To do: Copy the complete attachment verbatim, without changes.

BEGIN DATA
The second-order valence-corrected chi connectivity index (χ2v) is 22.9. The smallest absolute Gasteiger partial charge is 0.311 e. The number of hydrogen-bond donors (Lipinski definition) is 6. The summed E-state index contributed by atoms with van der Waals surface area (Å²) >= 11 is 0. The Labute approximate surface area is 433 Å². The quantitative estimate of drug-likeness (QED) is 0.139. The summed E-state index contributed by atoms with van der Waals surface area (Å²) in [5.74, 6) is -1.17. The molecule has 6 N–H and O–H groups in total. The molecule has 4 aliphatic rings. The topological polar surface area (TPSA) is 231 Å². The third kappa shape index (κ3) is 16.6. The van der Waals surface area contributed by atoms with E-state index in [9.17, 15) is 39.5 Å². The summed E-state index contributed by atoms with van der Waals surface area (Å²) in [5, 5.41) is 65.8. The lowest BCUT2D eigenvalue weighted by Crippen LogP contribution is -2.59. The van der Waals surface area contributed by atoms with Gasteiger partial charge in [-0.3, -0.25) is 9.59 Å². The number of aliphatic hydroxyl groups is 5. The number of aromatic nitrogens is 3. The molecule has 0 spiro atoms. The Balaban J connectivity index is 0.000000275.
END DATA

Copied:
The second-order valence-corrected chi connectivity index (χ2v) is 22.9. The smallest absolute Gasteiger partial charge is 0.311 e. The number of hydrogen-bond donors (Lipinski definition) is 6. The summed E-state index contributed by atoms with van der Waals surface area (Å²) >= 11 is 0. The Labute approximate surface area is 433 Å². The quantitative estimate of drug-likeness (QED) is 0.139. The summed E-state index contributed by atoms with van der Waals surface area (Å²) in [5.74, 6) is -1.17. The molecule has 6 N–H and O–H groups in total. The molecule has 4 aliphatic rings. The topological polar surface area (TPSA) is 231 Å². The third kappa shape index (κ3) is 16.6. The van der Waals surface area contributed by atoms with E-state index in [9.17, 15) is 39.5 Å². The summed E-state index contributed by atoms with van der Waals surface area (Å²) in [5, 5.41) is 65.8. The lowest BCUT2D eigenvalue weighted by Crippen LogP contribution is -2.59. The van der Waals surface area contributed by atoms with Gasteiger partial charge in [-0.3, -0.25) is 9.59 Å². The number of aliphatic hydroxyl groups is 5. The number of aromatic nitrogens is 3. The molecule has 0 spiro atoms. The Balaban J connectivity index is 0.000000275.